Purple Swamphens are widely distributed throughout India (Manakadan and Pittie 2001), but the breeding behavior of this species is not well documented. Our objectives were to: (1) assess nesting season and peak breeding activity; (2) describe nest size and materials used for nesting; (3) quantify nest size, egg size, clutch size, incubation period, and morphometric growth parameters of newly hatched chicks; and (4) assess the reproductive success of Purple Swamphens.

METHODS

Study Area.--The study was conducted from January 2003 to May 2004 in Nainar Pond (~53 ha in size) in the center of Tirunelveli Town, South India (8[degrees] 44' N, 77[degrees] 44' E). The average depth of the pond is ~10 m and the pond receives water from Manimuthar Dam during December. The pond normally becomes dry during August and September. The aquatic vegetation of the pond consisted of water hyacinth (Eichhornia crassipes), nut grass (Cyperus rotundus), sola pith plant (Aeschenomene aspera), water lettuce (Pistia stratiotes), pickerel weed (Monochoria vaginalis), water spinach (Ipomoea aquatica), four leaf clover (Marselia spp.), waterthyme (Hydrilla verticillata), and water primrose (Jussieua repens).

Field Procedures.--We searched among floating vegetation during the breeding season for nests of Purple Swamphens. Daily visits were conducted with onset of egg laying (second week of Jan to first week of Feb) to record clutch completion. Observations were made three times each week from the first week of February to the first week of March, and were continued until the expected time of hatching (19 to 22 days). Nests were visited daily during the hatching period (first week of Mar to mid Apr) to record nest and egg hatching success. Eggs were individually marked with different colors using permanent marker pens. Length (L) and breadth (B) of eggs in all complete clutches were measured with dial calipers to the nearest 0.1 mm. Egg volume (V in [cm.sup.3]) was estimated following Hoyt's (1979) formula: V = 0.000507 x L x [B.sup.2]. Newly hatched chicks were weighed with a 100-g Pesola spring balance (accuracy = 0.1 g) and measurements of beak, wing, and tarsus length were obtained using dial calipers (accuracy = 0.1 mm) and a 2-m measuring tape (1 gradation = 1 cm). Fledging success was estimated by counting the number of young fledged.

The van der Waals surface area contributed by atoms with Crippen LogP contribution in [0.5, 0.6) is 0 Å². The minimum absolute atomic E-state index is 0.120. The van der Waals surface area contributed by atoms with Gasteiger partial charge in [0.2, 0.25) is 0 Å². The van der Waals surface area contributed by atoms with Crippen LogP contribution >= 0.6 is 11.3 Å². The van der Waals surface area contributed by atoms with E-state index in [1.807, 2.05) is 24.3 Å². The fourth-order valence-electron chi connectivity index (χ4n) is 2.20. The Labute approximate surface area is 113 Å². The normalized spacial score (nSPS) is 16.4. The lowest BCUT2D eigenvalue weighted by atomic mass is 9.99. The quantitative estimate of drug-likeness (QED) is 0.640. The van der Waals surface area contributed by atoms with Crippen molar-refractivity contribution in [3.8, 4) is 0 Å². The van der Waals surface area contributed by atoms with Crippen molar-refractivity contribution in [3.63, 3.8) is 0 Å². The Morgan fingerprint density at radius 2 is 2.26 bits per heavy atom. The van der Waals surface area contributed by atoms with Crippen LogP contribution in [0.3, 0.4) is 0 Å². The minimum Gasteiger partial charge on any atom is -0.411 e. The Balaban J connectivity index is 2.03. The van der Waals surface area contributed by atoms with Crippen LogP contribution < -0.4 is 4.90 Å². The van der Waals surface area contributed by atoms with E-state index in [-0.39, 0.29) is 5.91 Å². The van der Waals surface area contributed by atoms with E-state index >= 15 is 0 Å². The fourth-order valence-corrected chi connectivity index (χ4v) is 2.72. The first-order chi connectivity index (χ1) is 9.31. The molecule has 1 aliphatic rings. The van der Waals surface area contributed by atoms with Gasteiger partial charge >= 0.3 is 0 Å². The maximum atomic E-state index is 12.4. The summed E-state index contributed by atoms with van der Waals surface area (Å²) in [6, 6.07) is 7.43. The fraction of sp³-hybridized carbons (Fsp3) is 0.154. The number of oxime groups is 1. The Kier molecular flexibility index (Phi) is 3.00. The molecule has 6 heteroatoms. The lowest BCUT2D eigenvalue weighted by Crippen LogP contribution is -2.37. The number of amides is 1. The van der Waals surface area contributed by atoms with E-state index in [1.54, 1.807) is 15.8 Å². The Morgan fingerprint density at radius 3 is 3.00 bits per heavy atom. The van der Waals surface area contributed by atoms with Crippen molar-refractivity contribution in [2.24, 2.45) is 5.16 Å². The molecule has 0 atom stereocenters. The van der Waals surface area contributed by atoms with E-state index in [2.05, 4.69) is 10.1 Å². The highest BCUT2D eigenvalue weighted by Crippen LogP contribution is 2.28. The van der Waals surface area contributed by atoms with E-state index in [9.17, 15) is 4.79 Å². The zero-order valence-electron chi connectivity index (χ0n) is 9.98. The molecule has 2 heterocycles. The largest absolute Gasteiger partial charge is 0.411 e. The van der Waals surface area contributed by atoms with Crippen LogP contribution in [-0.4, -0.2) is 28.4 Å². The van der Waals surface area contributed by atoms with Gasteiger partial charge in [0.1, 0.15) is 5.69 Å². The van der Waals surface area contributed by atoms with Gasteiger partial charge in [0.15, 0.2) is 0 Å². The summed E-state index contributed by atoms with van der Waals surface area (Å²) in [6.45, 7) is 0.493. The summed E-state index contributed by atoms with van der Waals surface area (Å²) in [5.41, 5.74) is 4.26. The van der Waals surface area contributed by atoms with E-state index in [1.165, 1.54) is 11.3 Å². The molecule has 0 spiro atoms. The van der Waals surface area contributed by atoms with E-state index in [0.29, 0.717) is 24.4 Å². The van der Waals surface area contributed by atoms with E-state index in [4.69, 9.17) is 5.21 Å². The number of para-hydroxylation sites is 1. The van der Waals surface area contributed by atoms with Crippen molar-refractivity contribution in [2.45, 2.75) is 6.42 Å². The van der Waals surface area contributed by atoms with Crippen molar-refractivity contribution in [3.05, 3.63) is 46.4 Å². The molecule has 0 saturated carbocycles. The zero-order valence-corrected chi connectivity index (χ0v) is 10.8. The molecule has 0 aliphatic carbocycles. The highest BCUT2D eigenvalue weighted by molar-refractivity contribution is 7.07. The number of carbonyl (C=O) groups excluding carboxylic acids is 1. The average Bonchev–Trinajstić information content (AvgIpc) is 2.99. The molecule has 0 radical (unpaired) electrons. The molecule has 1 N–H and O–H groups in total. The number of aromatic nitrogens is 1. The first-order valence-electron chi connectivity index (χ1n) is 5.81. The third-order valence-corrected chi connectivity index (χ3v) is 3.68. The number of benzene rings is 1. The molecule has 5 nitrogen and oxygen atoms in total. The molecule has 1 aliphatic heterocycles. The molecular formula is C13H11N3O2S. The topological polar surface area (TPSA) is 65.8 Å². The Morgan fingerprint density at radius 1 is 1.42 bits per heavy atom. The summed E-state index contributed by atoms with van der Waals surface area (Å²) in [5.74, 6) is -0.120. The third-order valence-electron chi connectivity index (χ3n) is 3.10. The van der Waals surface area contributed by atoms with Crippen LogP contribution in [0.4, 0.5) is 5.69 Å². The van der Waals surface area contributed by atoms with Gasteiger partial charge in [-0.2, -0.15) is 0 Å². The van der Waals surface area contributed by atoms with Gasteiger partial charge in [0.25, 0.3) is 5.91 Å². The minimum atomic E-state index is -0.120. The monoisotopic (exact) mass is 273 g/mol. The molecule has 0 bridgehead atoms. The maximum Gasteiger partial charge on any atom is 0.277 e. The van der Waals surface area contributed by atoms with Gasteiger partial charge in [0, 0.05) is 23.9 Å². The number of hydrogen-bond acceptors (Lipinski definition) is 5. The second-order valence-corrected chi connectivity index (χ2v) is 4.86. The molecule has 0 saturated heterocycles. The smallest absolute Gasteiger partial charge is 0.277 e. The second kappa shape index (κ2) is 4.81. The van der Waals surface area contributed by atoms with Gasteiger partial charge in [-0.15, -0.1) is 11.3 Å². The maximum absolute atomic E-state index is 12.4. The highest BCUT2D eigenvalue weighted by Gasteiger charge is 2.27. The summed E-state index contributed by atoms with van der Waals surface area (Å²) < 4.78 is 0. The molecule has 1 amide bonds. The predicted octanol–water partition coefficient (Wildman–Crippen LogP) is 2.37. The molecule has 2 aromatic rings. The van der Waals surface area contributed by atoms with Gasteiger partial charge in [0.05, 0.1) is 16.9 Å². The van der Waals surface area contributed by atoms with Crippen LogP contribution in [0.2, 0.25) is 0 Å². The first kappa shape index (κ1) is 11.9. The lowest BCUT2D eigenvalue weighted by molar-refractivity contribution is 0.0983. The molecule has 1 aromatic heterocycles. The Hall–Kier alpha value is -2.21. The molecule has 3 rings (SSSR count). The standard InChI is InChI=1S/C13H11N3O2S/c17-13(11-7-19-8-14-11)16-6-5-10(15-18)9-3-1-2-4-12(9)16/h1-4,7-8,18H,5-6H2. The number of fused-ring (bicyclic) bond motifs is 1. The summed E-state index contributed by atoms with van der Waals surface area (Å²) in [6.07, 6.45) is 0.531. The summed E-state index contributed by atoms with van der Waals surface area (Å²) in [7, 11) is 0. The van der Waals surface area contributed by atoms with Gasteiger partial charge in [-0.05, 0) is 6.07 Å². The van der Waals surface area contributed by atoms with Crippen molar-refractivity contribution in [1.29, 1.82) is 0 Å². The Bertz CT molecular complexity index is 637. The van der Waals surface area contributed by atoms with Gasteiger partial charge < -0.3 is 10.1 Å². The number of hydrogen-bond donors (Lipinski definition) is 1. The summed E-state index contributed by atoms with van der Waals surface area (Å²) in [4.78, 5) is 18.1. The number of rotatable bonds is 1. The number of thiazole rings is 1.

Empty nests were collected after fledging, and the size of the nests (length, breadth, and internal depth) was obtained using a 2-m tape (1 gradation = 1 cm). Aquatic plants used as nesting materials were identified and categorized into whole plant, leaf, and stem components. Dried or decayed nest contents were discarded. Characteristics of nest sites including water depth and distance of the nest site from the bank of the pond were also measured.

RESULTS

Breeding activity of Purple Swamphens commenced in January and continued until April. Swamphens started gathering nest material in the first week of January. Peak breeding activity (when breeding pairs completed nest construction and started to lay eggs) occurred between the second week of January and the first week of March. Nests were built on the thick floating vegetation (especially Eichhornia crassipes) which was closest to the bank of the pond. The average ([+ or -] SD) distance at which nests were placed from the edge of the pond was 2.95 [+ or -] 0.91 m (range: 14.5 m, n = 25). Nest dimensions were variable. The length, breadth, and depth of 25 nests averaged 37.7 [+ or -] 3.9, 31.6 [+ or -] 4.1, and 4.7 [+ or -] 0.9 cm, respectively.